Disclaimer: This is my original work with details sourced from reading the comic book and doing personal research. Anyone who wants to use this article, in part or in whole, needs to secure first my permission and agree to cite me as the source and author. Let it be known that any unauthorized use of this article will constrain the author to pursue the remedies under R.A. No. 8293, the Revised Penal Code, and/or all applicable legal actions under the laws of the Philippines.

Welcome back, superhero enthusiasts, fans of the 2099 universe of Marvel Comics, 1990s culture enthusiasts and comic book collectors! Today we revisit the adjective-less X-Men comic book series that first launched in 1991 and it has been quite some time since my last retro review of one of the early issues drawn by Jim Lee got published. For the newcomers reading this, my retro review of X-Men #5 (1992) had Wolverine encountering Omega Red.

With those details laid down, here is a look back at X-Men #6, published by Marvel Comics in 1992 with a story plotted and drawn by Jim Lee, scripted by Scott Lobdell and inked by Art Thibert.

The cover.

Early story

The story begins inside a facility in Berlin. Cyclops and Beast easily knocked out the armed guards there with Jubilee following them. As they slowly walk and talk, Omega Red suddenly appears out of nowhere surprising them and hitting Beast directly on the head.

As Omega Red quickly subdues Cyclops with his coils, Jubilee tries to use her power to help her teammate. The Russian, however, unleashes his lethal pheromones into the air which weakens Jubilee. After Omega Red knocks her out, he communicates with Matsuo. It turns out Wolverine still could not be located since he escaped from them.

Elsewhere, Wolverine is being revived by someone…

Quality

Members of the Blue Team in action.

Being the 3rd issue published after the departure of Chris Claremont (last work was X-Men #3), this comic book daringly continues to expand the lore of X-Men with paramilitary concepts, the further exploration of the untold story from Wolverine’s past as a special operative, and the growing threat against the X-Men posed by Omega Red and the organization that revived him. This was clearly Jim Lee’s vision and his way of modernizing the X-Men into the 1990s. It is unsurprisingly grittier in presentation when compared to how the X-Men were presented during Claremont’s time and fortunately the story was told satisfyingly.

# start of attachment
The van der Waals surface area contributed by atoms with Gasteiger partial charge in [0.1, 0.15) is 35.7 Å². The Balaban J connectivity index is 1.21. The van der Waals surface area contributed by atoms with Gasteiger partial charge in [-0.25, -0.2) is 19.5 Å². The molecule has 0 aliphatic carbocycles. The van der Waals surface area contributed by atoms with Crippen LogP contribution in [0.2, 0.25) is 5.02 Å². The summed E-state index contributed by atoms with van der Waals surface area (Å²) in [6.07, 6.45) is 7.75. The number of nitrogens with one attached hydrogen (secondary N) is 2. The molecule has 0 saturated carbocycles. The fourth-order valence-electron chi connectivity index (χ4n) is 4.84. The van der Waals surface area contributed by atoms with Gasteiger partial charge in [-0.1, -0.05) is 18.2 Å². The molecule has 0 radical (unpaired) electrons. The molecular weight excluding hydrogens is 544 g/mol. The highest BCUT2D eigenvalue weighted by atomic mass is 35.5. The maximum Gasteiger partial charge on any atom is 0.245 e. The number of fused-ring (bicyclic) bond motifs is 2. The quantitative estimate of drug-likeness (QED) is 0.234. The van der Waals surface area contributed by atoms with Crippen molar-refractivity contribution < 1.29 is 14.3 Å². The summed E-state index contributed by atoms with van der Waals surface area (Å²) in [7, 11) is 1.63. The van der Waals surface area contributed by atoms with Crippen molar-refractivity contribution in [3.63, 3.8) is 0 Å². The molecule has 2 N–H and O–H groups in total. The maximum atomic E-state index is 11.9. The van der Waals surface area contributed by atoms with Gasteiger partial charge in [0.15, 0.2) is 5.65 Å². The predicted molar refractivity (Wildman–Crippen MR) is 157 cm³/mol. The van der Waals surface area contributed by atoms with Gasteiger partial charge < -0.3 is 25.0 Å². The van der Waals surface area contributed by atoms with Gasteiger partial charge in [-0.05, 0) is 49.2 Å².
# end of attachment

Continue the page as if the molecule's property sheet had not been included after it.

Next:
I say satisfyingly because this comic book even made room to bring back Dazzler, Longshot and the monstrous Mojo all modernized by Jim Lee. Their insertion into the story really came out of nowhere and felt really jarring after getting myself immersed into the current X-Men story. At this point in the series, the creative team led by Lee really wanted to shake the X-Men storytelling and keep things fresh, if not interesting, for the fans. Speaking of Dazzler, the character made her first appearance way back in 1980’s Uncanny X-Men #130, was featured in her own monthly series and became a regular in the X-Men in the mid-1980s. As such, her sudden return in this comic book was pretty much an opportunity by the creative team to link the present-day X-Men with the X-Men from the mid-1980s which resulted added variety.

Conclusion

When Wolverine and Sabretooth were CIA operatives.

While X-Men #6 (1992) indeed has a more bloated narrative as more characters were crammed in, more flashback scenes and attempts to add moments of twists and intrigue, I still had fun reading it. Unlike the previous two issues under the direction of Jim Lee, this comic book requires a more concentrated reading in order to fully grasp the narrative while also paying attention to the return of Longshot, Dazzler and the others. More on the X-Men themselves, you will get to see the Blue Team in action and really struggle against the group that has Omega Red. When it comes to intriguing character moments, you will see here the start of the build-up on the respective stories of the Psylocke-Kwannon storyline as well as Gambit’s connection with Sabretooth.

If you are seriously planning to buy an existing hard copy of X-Men #6 (1992), be aware that as of this writing, MileHighComics.com shows that the near-mint copy of the regular edition costs $40 while the near-mint copies of the newsstand and Toy Biz editions cost $120 and $100 respectively.

Overall, X-Men #6 (1992) is recommended.

+++++

Thank you for reading. If you find this article engaging, please click the like button below and also please consider sharing this article to others. If you are looking for a copywriter to create content for your special project or business, check out my services and my portfolio. Feel free to contact me as well. Also please feel free to visit my Facebook page Author Carlo Carrasco and follow me at HavenorFantasy@twitter.com